Thursday, June 21, 2012

32 Years of Heaven

My lovely wife and I celebrated 32 years of wedded bliss yesterday. Well, most of the 32 years was bliss, anyway. Well, some of the time, anyway – interspersed with diaper changes, sick kids, money troubles, grad school, stress from career building, family moves, births of seven children, death of parents, teenage squabbles, home improvement disasters, personal foibles, frustrations and forgiveness.

The fact is I have no idea what a perfect marriage is. Is it one in which there’s never a raised voice? Never a disagreement? Or is it one in which there are disagreements that, once resolved, drive deeper harmony and understanding? Is it one without money trouble, health problems, teenage surliness, non-sleeping toddlers? Or is it one in which all those things exist and somehow Mom and Dad sleepwalk their way through it together?

On a talk tape that circulated through my mission, Hartman Rector tells of meeting a cabbie in a large North American city. As a prelude to asking the golden questions, he asked the cabbie if he were married, and the cabbie said yes. Elder Rector asked if the cabbie loved his wife, and the cabbie said yes. Elder Rector asked why, and the cabbie said, “Because of what we’ve been through together.”

That message is firmly planted in my brain, especially after what my lovely wife and I have been through together. Our shared experiences, good and bad, have made our union what it is. I remember sitting together on a clear night in Valencia, Venezuela, thinking how cool it was to be in this exotic place with the woman I love. And I remember sitting in the ER with my four year old daughter as she had her broken arm set, thinking how fortunate I was to have my lovely wife share that experience, too.

I can say without reservation that I do love my wife more today than ever – certainly more than the day I married her, because when I married her we had not yet been on this long roller coaster of life.

I recall looking with my bride into those “eternal mirrors” in the sealing room of the Logan Temple, unable at the time to conceive what one week of married life would be like. Had we foreseen what was to come, who knows what we might have done differently. Maybe we would have waited longer to have children. Maybe we would have made different educational choices. Maybe, maybe, maybe. In the end, it doesn’t matter much what we might have done. We did what we did and we are where we are.

Ok, so maybe not every moment of the last 32 years has seemed like heaven. Unless heaven is going to work every day at a job that isn’t necessarily my favorite, but which is by all standards a great job, and one which I’m extremely fortunate to have. Unless heaven is living with the reality that half my kids disagree with me on the things that are most important to me in my life, and yet they are still willing to sit around my dining table when they are home. Unless heaven includes surgeries and pregnancies and illness and recoveries. Unless heaven includes seasonal bouts with depression, or at least discontent, and seasons of happiness and even joy. Unless heaven includes wondering how to pay all the bills some months and the recognition of God’s hand in our resources over time.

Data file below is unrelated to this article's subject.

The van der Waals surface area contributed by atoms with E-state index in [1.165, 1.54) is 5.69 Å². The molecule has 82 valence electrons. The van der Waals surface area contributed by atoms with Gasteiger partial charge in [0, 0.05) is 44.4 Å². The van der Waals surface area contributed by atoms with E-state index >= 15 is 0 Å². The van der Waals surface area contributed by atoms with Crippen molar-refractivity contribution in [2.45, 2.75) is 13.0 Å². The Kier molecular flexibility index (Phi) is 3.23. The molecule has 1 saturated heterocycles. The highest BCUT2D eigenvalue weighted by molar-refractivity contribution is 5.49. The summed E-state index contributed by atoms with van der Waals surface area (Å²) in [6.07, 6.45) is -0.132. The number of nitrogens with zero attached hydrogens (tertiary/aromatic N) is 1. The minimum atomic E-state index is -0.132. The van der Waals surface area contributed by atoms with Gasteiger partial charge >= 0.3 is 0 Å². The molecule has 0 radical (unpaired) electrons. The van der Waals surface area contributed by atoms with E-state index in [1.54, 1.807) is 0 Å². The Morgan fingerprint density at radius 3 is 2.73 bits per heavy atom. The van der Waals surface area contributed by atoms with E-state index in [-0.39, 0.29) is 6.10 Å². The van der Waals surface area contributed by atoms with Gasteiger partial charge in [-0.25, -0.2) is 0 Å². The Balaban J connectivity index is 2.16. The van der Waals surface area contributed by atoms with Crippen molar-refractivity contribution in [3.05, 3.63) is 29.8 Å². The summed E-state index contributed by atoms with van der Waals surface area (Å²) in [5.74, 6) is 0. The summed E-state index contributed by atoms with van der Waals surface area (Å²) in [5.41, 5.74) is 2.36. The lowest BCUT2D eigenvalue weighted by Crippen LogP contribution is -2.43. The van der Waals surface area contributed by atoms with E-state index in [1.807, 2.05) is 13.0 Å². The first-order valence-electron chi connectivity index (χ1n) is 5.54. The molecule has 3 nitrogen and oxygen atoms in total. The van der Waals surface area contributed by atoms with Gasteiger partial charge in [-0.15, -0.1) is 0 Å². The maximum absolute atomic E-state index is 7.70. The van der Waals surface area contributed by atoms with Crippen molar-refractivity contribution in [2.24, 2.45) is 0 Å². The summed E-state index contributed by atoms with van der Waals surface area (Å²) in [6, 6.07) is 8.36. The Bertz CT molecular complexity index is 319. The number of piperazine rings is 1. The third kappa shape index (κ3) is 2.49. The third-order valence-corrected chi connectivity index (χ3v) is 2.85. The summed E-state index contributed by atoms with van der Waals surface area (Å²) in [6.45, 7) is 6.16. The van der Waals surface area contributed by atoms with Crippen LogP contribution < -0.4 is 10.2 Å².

I wouldn’t trade those 32 years with anyone. Because I’ve shared them with my best friend.


  1. Having been married for only a few years I realize married life wasn't going to be happy and perfect. I will admit it was shocking. I don't know why it shocked me if I clearly remember seeing my parents argue and walk through their trials. I guess I thought my life was headed to a Disney Happily Ever After. Sometimes it's hard for me to be grateful for trials as we pass through them, but ultimately I am grateful that all along my husband was there with me.

    Happy Anniversary! Thanks for showing us how marriages can bring about the deepest joy even after all the trials and tribulations that come with life.

  2. What a lovely tribute. I have been married 11 years and we have gone through our fair share of upheaval and challenges. But I am happier now than I ever was when we were dating or first married. Life is good. :)

  3. I've written similarly about my own split-apart, to whom I've been married for 25 years.

    What is a perfect marriage? I think it's nothing more than one in which both people wouldn't trade their marriage for ANYTHING and by which two distinct beings are becoming truly united as one entity. (not exactly alike, but completing, making whole and being fully developed)

  4. Papa D, I really like this line: "What is a perfect marriage? I think it's nothing more than one in which both people wouldn't trade their marriage for ANYTHING."

    Early in our marriage, a friend asked my wife and me what makes a marriage work. My wife's answer, without hesitation, was this: "Deciding that it will work, no matter what." If both partners take that decision, I think she's right. That certainly seems to be true in ours, anyway.